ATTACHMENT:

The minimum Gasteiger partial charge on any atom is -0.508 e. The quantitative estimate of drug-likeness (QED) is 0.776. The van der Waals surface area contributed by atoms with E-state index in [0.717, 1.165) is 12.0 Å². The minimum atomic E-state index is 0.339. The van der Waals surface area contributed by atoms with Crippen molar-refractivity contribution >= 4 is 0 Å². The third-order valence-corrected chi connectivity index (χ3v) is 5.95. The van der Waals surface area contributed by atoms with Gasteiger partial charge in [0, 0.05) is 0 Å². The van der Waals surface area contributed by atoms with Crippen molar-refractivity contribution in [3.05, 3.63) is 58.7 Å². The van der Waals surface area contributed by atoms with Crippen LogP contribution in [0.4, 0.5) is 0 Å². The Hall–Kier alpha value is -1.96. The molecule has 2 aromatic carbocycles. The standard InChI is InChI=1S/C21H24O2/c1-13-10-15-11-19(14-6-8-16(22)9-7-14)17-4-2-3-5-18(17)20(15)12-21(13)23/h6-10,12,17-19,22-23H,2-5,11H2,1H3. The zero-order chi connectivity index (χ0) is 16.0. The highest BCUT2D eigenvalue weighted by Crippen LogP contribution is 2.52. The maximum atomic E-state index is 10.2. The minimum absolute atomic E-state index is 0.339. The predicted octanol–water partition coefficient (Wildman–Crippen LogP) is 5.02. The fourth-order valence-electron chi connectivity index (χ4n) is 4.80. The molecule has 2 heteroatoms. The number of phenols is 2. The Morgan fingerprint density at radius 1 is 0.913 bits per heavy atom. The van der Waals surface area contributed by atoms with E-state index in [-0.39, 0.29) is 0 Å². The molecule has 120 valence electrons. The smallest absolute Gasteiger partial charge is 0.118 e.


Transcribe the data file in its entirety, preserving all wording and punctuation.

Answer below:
The minimum Gasteiger partial charge on any atom is -0.508 e. The quantitative estimate of drug-likeness (QED) is 0.776. The van der Waals surface area contributed by atoms with E-state index in [0.717, 1.165) is 12.0 Å². The minimum atomic E-state index is 0.339. The van der Waals surface area contributed by atoms with Crippen molar-refractivity contribution >= 4 is 0 Å². The third-order valence-corrected chi connectivity index (χ3v) is 5.95. The van der Waals surface area contributed by atoms with Gasteiger partial charge in [0, 0.05) is 0 Å². The van der Waals surface area contributed by atoms with Crippen molar-refractivity contribution in [3.05, 3.63) is 58.7 Å². The van der Waals surface area contributed by atoms with Crippen LogP contribution in [0.4, 0.5) is 0 Å². The Hall–Kier alpha value is -1.96. The molecule has 2 aromatic carbocycles. The standard InChI is InChI=1S/C21H24O2/c1-13-10-15-11-19(14-6-8-16(22)9-7-14)17-4-2-3-5-18(17)20(15)12-21(13)23/h6-10,12,17-19,22-23H,2-5,11H2,1H3. The zero-order chi connectivity index (χ0) is 16.0. The highest BCUT2D eigenvalue weighted by Crippen LogP contribution is 2.52. The maximum atomic E-state index is 10.2. The minimum absolute atomic E-state index is 0.339. The predicted octanol–water partition coefficient (Wildman–Crippen LogP) is 5.02. The fourth-order valence-electron chi connectivity index (χ4n) is 4.80. The molecule has 2 heteroatoms. The number of phenols is 2. The Morgan fingerprint density at radius 1 is 0.913 bits per heavy atom. The van der Waals surface area contributed by atoms with E-state index in [-0.39, 0.29) is 0 Å². The molecule has 120 valence electrons. The smallest absolute Gasteiger partial charge is 0.118 e.